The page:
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Downtown, Cairo, Egypt.
Espace Karim Francis Gallery: A Downtown Art Space Since 1995
Cairo’s art community and contemporary scene is predominantly located amongst the bustling streets of Downtown Cairo; and there’s no better place for it to thrive. With at least a handful of galleries all within a few blocks of each other, we seem to have let this one gallery slip under the radar.
Located in the tree-lined alleyway of Al Sherifayn Street and next door to Borsa Café is Karim Francis Gallery. Head to the second floor of building Nr.1 and you can’t miss it.
Karim Francis first opened in 1995 with the aim of securing a spot in the Egyptian contemporary art movement. One of the first galleries of its kind to open, Karim Francis quickly became a popular spot for up-and-coming artists to exhibit their work in. The gallery also wholeheartedly supports and promotes Egypt’s more prominent artists, highlighting their renowned work and representing their trade on a national, regional and international level.
Although the gallery aims to exhibit a variety of mediums, they’re typically inclined to feature painting and sculpture exhibitions. The minimal design of the space would be difficult for installations and other more space-inducing mediums.
Karim Francis Gallery’s space is simple. Composed of four small rooms, the original wood flooring is still in place; providing a somewhat rustic feel in comparison to the bleach white walls and thin track lighting lining each area. A decent amount of the lighting seemed to be out at the time of this reviewer’s visit, which was a bit distracting when we tried to view the art.
On the West side of the flat, a long balcony lines the rooms; and with the French doors open, the breeze provides a fresh, relaxing tone for an afternoon of perusing. The gallery’s attendant will nicely offer to answer any questions and curiosities; but he’s also more than low-key, enhancing a guest’s viewing pleasure without squelching your space or making you feel like you’re being followed.
The gallery currently hosts the latest paintings by local artist Mohammed Taman until December 2nd, 2010. Titled Baroque, the exhibition implores viewers to contemplate the relationship between the human body and the external elements that it intersects with. The paintings are large, filling space on each room’s adjoining walls.
Don’t hesitate to ask for a view of the art being stored in the gallery’s office. Various paintings and sculptures are stacked at the bottom of the walls, including a few lovely paintings by artist Hisham El Zeiny.
While the gallery is located in a cosy little nook, tucked away from the chaos of Downtown, it’s also a great place to visit when you’re looking for a quiet and inspiring afternoon.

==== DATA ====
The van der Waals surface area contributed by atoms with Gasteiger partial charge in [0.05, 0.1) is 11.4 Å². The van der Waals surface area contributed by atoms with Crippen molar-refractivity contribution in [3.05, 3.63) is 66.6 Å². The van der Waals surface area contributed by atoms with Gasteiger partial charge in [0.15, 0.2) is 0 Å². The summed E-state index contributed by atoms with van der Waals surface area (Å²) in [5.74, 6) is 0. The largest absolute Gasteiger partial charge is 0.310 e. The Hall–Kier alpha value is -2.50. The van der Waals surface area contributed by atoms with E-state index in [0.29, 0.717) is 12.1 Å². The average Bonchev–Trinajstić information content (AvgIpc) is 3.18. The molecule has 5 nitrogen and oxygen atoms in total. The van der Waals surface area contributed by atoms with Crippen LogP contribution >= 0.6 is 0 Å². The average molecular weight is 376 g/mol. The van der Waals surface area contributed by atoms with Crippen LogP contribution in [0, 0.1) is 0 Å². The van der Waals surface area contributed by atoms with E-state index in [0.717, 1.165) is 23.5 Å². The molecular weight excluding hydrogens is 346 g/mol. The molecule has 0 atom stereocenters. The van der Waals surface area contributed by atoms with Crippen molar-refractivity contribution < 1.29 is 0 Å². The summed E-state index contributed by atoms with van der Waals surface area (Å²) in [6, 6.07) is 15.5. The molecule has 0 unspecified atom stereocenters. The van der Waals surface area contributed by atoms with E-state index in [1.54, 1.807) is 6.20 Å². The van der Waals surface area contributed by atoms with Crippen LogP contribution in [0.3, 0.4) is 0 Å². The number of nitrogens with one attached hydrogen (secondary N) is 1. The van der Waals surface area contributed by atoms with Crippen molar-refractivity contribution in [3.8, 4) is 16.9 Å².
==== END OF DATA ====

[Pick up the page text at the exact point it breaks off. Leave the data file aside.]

Eyes are the windows to the soul; an old saying that was perfectly demonstrated in Zamalek Art Gallery’s current exhibition, ‘The Magic Thread’.
‘The Magic Thread’ features a collection of unique, childlike and somewhat eerie figurative paintings by Syrian artist, Souad Mardam Bey, who, through her artistic talent and devotion, conveys intense feelings through the eyes of each painting.
Each painting portrays a different character; only it seems that the same captivating element in each one of them is the eyes, which seem to be filled with some sort of sadness or longing that can be further understood differently.
One particular painting shows a female figure –a child most likely— with her head titled to the side, smelling a white-petal flower with large longing eyes which seem to be gazing right out of the canvas. Everything about this painting is simple and bland; except the eyes, which are much more detailed and slightly bigger than one would expect which draws the viewer in even further.
The background of Bey’s paintings are simple and exist purely of one flat colour; which is why more attention is drawn to the innocent childish figures painted on top portraying a 2D style, similar to the one you find in children’s books.
Another painting that stood out depicts a young girl figure or doll, dressed up in a floral pink dress and make-up, looking into a mirror with large sad eyes, a common element in many of Bey’s artwork.
‘The Magic Thread’ is a title that not only draws on the childlike theme in this exhibition, but also evokes the idea of children’s toys and dolls coming to life, especially through their expressive eyes—which seemed to be the central point of this exhibition.
With its ray of unique large portraits and simple childlike style, Bey’s exhibition is without a doubt captivating one and it succeeded to attract a large crowd among art connoisseurs in Cairo.